Local group working to help fill medical talent gap | Opinion

From the Tallahassee Democrat

If you’ve been to a restaurant or retail outlet, you know about the current talent gap.

Some eateries are closed for lunch or are only seating half the dining area, because that’s all the cooks or servers they can find to work. The same is true of other retail establishments.

It’s an important issue, given that these businesses are so vital to the fabric of life in Tallahassee.

But there is another business segment with a talent gap where the stakes are even higher.

What if I told you that there were 874 current openings in the following medical segments in Leon County: certified medical assistants, certified nursing assistants, registered nurses, licensed practical nurses and patient care technicians? It’s true, according to a survey conducted by the Greater Tallahassee Chamber of Commerce.

What if I told you that the 15 medical organizations – including both hospitals – anticipate another 1,057 openings over the next 12 months?

Our amazing hospitals and medical organizations are doing everything possible to cover those gaps, but let’s be honest – those positions wouldn’t exist if they weren’t needed. It will be flu season soon enough and there is plenty of volatility and uncertainty with the COVID-19 pandemic.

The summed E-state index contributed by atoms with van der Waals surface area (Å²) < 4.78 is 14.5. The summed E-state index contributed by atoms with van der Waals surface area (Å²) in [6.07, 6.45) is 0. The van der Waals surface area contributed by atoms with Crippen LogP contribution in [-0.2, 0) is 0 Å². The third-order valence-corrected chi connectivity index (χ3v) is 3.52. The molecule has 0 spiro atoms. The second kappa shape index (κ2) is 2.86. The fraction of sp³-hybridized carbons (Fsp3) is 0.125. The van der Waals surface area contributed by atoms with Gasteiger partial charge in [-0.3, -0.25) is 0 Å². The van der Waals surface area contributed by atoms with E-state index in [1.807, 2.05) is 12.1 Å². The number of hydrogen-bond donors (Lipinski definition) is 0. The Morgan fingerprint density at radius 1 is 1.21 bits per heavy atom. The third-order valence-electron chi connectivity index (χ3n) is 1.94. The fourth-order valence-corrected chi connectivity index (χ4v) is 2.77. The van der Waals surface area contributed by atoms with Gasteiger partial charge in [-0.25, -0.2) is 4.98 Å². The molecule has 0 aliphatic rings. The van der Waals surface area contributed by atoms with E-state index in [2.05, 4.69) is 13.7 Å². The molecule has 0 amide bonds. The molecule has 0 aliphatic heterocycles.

It’s why the work of the Talent Pipeline Management, a local group following a program developed by the U.S. Chamber of Commerce Foundation, is so vital in Tallahassee.

The TPM program is a local collaborative of health care provider representatives from our hospitals, physician practices, long-term care facilities and the like. It is open to anyone who wants to help fill the medical talent gap.

The group started meeting last fall and right now is collecting data, such as:

  • Shared pain points across the group (the positions they selected as most critical)
  • How many they currently need and projected over the next 12 months
  • What competencies and credentials they require/desire
  • Where they currently get their best employees
  • What education/training is currently available

The group is also working with education providers such as Lively, Keiser and Tallahassee Community College to align courses with their needs, ensure there are enough courses available to meet the current and future needs, and finally, recruit workers into the programs to ensure they are at capacity.

The issues of talent and jobs is key to our community’s future, including the chronic problems of crime and poverty.

According the Florida Chamber, Florida currently has more jobs looking for people than people actively looking for jobs. There are 503,000 unemployed Floridians and 512,900 advertised job openings. It’s one of the reasons the Greater Tallahassee Chamber of Commerce has launched its “JobsNow” initiative.

TPM is a terrific start, but the issue of retaining talent and creating incentives for people to re-enter the workforce is key to keeping our community healthy.

It’s one thing not to have a go-to option for lunch, but it’s another thing to need medical care and enter a health care system that is understaffed.

Tom Harrison, a Tallahassee native, has been the CEO of Tallahassee Primary Care Associates for 22 years.